Our Mission and History

Mission Statement

Our mission is to develop children’s enthusiasm for science, and to develop the higher order thinking and problem solving skills necessary for both academic and real world success in socioeconomically disadvantaged youth. Rock-it Science provides this through a combination of storytelling and inquiry-based hands-on experiments.


Rock-It Science has over 25 years of achievement in sparking young people’s enthusiasm and ability to learn science successfully. Since 1987, Rock-It Science has:

  • Developed a unique teaching methodology that combines storytelling with hands-on science experiments.
  • Served over 100,000 kindergarten through middle school children.
  • Created more than 200 highly tested and successful experiments.
  • Brought science directly to the kids at Boys and Girls Clubs, scouting groups and YMCAs with our mobile science lab.
  • Mentored hundreds of elementary and middle school teachers in our unique science instruction techniques.
  • Conducted a NASA-sponsored program at Moffett Field that served 10,000 kids each year.


History of Rock-it Science

Rock-it Science began in the wonderful imagination of a robotics engineer named John McChesney, known to his many students as “Mr. Mac.”

As a child, John loved to experiment with everything. The old saying, “give a small boy a hammer and the whole world becomes a nail” was never truer than with John. Everything had to be tested to see if it would burn, break, bounce, dissolve, melt, fly, cut, or have other magical properties.

In 1984, when his daughter needed a science project for second grade, John had an excuse to introduce his kids to the joys of his childhood, and share all kinds of experiments with them.

In 1986, John began developing an elaborate experiment for his daughter’s entire class. He created a videotaped story about all the aspects of density, complete with colorful cartoon characters and an experiment involving nine cubes made of materials ranging in density from foam to lead.

Balancing density cubes on a scale.

Balancing density cubes on a scale.

While he was working on this, a college professor told him that children below the 3rd grade could not grasp the concept of density since it involved two variables: mass and volume. So John decided to test this experiment with kindergarten through 3rd grade kids to see if it was true. Surprisingly, they proved it isn’t -- they got the concept.

By the fall of 1989, John had developed 14 lessons and was giving free science lessons for all the teachers in his children’s school. He had also started giving lessons in other schools for a very minimal fee ($20 per lesson). To further this work, John founded a nonprofit organization called Wizard’s Workshop, Inc.

In 1990, John started publishing a newsletter detailing the lessons and stories that had proven to be successful. This was published monthly for four years. As a result, the Wizard’s Workshop ended up with 80 lessons completely documented by the end of 1993.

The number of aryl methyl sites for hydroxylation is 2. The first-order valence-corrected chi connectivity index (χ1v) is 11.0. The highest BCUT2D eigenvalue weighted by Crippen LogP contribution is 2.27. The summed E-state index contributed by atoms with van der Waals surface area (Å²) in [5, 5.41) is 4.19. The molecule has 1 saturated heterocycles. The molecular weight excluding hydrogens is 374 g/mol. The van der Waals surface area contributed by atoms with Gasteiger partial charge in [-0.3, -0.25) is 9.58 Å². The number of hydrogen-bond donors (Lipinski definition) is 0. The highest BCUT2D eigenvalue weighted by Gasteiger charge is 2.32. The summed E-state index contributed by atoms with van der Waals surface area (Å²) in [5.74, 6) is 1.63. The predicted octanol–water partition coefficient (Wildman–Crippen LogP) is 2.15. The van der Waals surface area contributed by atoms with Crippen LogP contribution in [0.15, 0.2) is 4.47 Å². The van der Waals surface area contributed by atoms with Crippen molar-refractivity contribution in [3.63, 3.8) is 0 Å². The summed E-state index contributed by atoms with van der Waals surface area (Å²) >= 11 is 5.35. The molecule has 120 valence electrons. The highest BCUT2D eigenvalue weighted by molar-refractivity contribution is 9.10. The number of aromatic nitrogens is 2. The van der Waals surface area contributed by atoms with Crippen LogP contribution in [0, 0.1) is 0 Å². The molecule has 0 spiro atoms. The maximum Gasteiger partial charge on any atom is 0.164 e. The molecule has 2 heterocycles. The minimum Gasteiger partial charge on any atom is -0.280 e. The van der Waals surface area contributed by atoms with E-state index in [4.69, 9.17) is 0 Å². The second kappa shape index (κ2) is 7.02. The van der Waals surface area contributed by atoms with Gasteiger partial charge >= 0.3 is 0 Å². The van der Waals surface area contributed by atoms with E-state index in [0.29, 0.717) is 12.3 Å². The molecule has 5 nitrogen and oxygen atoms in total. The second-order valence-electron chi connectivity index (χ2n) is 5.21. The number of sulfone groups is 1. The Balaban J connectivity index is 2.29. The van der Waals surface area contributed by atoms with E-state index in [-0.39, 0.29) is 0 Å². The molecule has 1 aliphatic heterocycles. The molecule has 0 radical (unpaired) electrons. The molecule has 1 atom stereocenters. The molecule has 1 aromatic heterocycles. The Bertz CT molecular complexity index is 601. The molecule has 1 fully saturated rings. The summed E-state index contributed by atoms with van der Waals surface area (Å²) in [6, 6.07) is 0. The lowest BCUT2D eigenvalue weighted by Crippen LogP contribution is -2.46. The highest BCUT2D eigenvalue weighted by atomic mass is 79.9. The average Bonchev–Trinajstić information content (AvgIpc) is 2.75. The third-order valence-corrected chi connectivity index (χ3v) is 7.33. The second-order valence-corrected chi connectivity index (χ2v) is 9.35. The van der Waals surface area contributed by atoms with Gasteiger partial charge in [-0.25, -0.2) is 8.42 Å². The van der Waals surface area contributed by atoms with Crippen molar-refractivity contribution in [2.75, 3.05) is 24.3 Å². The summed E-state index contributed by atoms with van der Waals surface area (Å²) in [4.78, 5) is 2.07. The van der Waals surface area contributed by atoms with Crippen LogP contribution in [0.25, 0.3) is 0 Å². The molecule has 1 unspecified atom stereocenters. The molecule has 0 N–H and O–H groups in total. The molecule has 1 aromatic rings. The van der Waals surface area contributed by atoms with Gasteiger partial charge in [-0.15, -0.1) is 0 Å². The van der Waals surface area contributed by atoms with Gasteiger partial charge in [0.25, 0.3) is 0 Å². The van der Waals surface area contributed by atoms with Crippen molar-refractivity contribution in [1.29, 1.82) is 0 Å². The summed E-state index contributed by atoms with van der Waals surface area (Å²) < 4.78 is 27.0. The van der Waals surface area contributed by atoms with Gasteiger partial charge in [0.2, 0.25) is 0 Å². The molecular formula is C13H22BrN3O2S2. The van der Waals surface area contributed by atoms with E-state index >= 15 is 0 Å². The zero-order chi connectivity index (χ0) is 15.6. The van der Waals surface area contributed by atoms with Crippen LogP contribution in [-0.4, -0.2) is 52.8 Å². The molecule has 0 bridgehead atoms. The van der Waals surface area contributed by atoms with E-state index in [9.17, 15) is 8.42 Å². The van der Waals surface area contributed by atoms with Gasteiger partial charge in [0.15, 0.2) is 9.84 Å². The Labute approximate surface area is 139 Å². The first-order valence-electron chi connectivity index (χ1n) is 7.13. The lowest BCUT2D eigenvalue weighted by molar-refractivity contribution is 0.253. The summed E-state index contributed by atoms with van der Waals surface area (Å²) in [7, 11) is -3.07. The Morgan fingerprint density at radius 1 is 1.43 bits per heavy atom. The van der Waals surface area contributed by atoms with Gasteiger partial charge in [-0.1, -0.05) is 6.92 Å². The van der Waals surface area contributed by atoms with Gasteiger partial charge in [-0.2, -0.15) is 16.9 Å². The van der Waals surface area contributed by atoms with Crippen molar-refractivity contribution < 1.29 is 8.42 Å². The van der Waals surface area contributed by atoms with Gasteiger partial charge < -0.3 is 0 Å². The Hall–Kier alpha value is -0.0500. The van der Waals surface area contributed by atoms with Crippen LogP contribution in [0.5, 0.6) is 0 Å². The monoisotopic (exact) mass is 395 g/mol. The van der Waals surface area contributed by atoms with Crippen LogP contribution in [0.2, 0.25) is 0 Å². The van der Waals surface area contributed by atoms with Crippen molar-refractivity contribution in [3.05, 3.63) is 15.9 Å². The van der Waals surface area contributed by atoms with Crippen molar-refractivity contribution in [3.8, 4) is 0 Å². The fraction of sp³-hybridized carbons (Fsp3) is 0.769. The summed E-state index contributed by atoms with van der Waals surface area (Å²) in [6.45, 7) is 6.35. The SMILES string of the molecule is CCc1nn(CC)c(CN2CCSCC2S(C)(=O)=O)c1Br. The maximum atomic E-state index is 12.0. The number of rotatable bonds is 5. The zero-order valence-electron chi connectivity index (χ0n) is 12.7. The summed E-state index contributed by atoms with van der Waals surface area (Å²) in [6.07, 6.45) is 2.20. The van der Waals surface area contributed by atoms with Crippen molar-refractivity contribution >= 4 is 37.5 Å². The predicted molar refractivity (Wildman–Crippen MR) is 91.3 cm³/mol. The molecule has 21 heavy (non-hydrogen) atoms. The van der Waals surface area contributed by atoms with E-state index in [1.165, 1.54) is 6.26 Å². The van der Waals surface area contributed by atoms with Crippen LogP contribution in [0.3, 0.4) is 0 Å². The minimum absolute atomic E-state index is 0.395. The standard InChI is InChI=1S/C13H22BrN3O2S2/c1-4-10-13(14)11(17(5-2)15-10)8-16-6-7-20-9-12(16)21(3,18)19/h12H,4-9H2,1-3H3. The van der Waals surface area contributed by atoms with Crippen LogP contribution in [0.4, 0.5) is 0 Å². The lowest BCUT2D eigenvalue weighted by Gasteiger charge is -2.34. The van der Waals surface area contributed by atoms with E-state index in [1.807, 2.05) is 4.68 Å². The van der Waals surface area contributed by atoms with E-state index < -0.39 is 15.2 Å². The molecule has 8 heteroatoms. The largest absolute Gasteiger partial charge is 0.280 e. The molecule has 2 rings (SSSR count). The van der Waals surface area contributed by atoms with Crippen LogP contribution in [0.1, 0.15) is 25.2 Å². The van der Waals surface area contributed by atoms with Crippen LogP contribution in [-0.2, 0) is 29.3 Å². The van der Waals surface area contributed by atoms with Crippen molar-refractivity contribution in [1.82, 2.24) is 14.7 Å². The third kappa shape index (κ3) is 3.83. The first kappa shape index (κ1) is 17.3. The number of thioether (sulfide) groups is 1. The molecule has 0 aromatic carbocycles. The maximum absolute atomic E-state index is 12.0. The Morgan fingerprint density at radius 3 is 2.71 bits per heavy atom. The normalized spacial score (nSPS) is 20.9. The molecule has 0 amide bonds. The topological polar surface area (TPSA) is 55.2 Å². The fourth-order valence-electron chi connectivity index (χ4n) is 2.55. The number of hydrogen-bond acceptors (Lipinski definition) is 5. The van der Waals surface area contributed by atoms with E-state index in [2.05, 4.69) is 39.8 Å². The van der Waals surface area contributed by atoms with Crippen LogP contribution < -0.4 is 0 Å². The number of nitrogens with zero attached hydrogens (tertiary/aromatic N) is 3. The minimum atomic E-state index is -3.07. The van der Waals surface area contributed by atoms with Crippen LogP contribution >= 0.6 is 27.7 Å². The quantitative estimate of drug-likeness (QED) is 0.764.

In 1991 John started giving lessons for home school students. This turned out to be one of the most delightful projects ever because it provided an opportunity to try out all kinds of new ideas on small groups of children of all ages.

Mr. Mac teaching home school students.

"Mr. Mac" teaching a group of home school students.

In 1992 and 1993, Booksin School in San Jose asked John to help with a project the parents had started. Working with GATE students after school, under John’s guidance, the parents and children converted a school bus into a space shuttle, complete with porthole windows, wings, and rocket engines powered by fire extinguishers.

The second year, they created a moon colony out on the field, and the students made space suits and a habitat suitable for their survival on the moon.

From 1993 through 1997, John kept increasing the number of lessons given until he was conducting an average of 25 lessons per week on three different subjects each day at three different schools. During summers he teamed up with two district-level trainers to provide teacher training for the California Science Implementation Network.

In 1998 John and a friend co-founded Rock-it Science to deliver science lessons in a mobile laboratory.

Mobile Lab

Our mobile laboratory (formerly a 1950’s-era school bus) brought science classes to children all over the South Bay. After several years of service, it was finally retired in 2006.

From 1999 through 2001, Rock-it Science was accepted as a NASA Resident Agency at Ames Research Center in Moffett Field. With space to park the mobile lab and warehouse space for the experiment materials, Rock-it Science was in the position to begin receiving funding for program expansion.

After the events of September 11, 2001, non-government agencies could no longer use the facilities at Moffett Field, so Rock-it Science moved out and started looking for warehouse space.

In March 2003, a suitable space was found in Santa Clara and transformed into the permanent home for Rock-it Science. It contains offices, a large storage area, John’s laboratory, which is also a classroom, and a multi-purpose room.

In 2009, Rock-it Science began videotaping classes in order to help train new instructors. Almost 100 of these lessons have been edited and transcribed, with Teacher Guides written for them.

In 2012, Rock-it Science expanded its outreach through an online Teacher Community. Here, teachers anywhere in the world can watch the lesson videos for free, download the Teacher Guides, and learn how to teach Rock-it Science lessons themselves.

In his laboratory in Santa Clara, surrounded by fantastic gadgets and exotic equipment, John McChesney continues to develop new experiments and test-drive them with his home school classes. Once they’re thoroughly tested, he and his staff take them on the road, so children at schools throughout the South Bay Area can experience Rock-it Science.